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20 Years In The Making: Louis Moinet Cosmopolis Makes Guinness World Records

(Portions of this article by Roberta Naas first appeared on Forbes.com).

Louis Moinet Cosmopolis

Louis Moinet Cosmopolis awarded “Watch with the most Meteorites” by Gunness World Records.

It’s no surprise that the genius behind Louis Moinet watch brand has made another Guinness World Record milestone — especially since the new Cosmopolis was 20 years in the making .Officially unveiled in Geneva last week at the Musée d’Histoire des Sciences, the all new Cosmopolis watch from Les Ateliers Louis Moinet is the culmination of 20 years of searching  for and collection the dozen different meteorites used in its making. Jean-Marie Schaller, owner and creative director of Louis Moinet, includes 12 fragments from 12 different meteorites in this complicated flying tourbillon timepiece that was awarded the “Most meteorite inserts in a watch” by the Guinness World Records.

“Even more than a great watchmaking work, Cosmopolis is a historic and scientific journey, a microcosm of the macrocosm,” says Schaller.

Louis Moinet Cosmopolis, Gunness World Records.

Louis Moinet Cosmopolis boasts 12 different meteorites on the dial.

Each of the 12 meteorites, some older than Earth,  has its own story, which fascinated Schaller as he collected the pieces. He decided the best way to showcase them was in a spectacular timepiece that incorporates space and time. The dial is like a celestial theater, with each fragment purposefully placed to create a spectacular constellation.

The rarest and most captivating stone occupies the center of the dial and is a lunar meteorite. Another carefully placed stone is a black chondrite located in the back of the tourbillon cage. The other 10 disks of meteorite are placed around the dial – acting as markers.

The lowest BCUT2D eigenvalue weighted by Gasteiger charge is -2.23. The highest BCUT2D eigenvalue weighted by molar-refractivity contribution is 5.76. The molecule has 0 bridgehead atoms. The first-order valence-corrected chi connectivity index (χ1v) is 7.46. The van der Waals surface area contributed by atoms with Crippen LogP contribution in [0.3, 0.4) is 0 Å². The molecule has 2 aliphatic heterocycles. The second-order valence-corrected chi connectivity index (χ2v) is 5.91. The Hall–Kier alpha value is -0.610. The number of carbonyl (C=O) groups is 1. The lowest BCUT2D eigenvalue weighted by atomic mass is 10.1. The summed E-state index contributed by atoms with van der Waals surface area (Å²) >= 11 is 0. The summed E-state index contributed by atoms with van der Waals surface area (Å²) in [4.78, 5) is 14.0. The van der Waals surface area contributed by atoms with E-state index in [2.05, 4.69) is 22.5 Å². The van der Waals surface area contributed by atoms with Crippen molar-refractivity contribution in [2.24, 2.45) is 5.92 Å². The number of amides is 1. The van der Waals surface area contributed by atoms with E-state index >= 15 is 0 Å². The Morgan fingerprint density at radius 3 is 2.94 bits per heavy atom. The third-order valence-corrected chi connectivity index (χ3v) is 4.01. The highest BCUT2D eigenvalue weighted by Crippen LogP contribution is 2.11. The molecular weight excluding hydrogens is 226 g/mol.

The 18-karat 5N rose gold watch measures 40.7mm in diameter and offers  hours, minutes and a flying tourbillon at 6:00. The hand-wound movement that powers it boasts a double barrel to offer 96 hours of power reserve. The barrels are placed one upside down over the other so they can deliver their energy simultaneously for longer lasting reserve.

Louis Moinet Cosmopolis

Louis Moinet Cosmopolis houses a flying tourbillon movement.

The 12 meteorites included in this exceptional timepiece hail from the moon,  Mars, a host of asteroids  and a meteorite shower in Mexico. They include: The Lunar meteorite, Dhofar 461, a very rare specimen with white speckled interior; Martian meteorite, Dhofar 1674, from Mars and found near Dhofar, Oman. It is one of the  rarest Mars meteorites and has a slight green texture.  Allende meteorite from a meteorite shower in Mexico is the most studied meteorite in history and has been dubbed the “Rosetta Stone” thanks to the information it has provided. It is estimated to be 4.567 billon years old and the oldest rock in the solar system.

Others include an asteroid found in Algeria, Erg Chech meteorite, Jbilet Winselman meteorite found in Morocco and containing amino acid traces (the first known traces of life in the cosmos), Isheyevo meteorite found in Russia, an extraterrestrial mix of iron and nickel in the form of the Aletai Armanty meteorite found in China, and more.  In fact, the list reads like a collection of rarities from around the world – all gracing the dial of this special unique timepiece.

Louis Moinet Cosmopolis

It took 20 years to amass the dozen different meteorites that are included in the Louis Moinet Cosmopolis.

 “I’ve been collecting exceptional meteorites for twenty years. Each has its own story.  My collection contains rare pieces, like the lunar meteorite Dhofar 461, which is known for its white-speckled interior. And I have a valuable meteorite from Mars that is one of 300 samples identified to this day. I also have the famous Allende, the oldest rock in the solar system, and Erg Chech, the oldest magmatic rock known, which comes from a protoplanet that vanished at some point,” says Schaller. “As for the Jbilet Winselwan, what makes it remarkable are the traces of amino acid, which might well be the first signs of life in the cosmos. The Sahara 97093, on the other hand, distinguishes itself through its micro-diamonds, which took shape at the heart of stars explode and become supernovas. These fascinating stories were the creative spark that gave birth to the Cosmopolis.”

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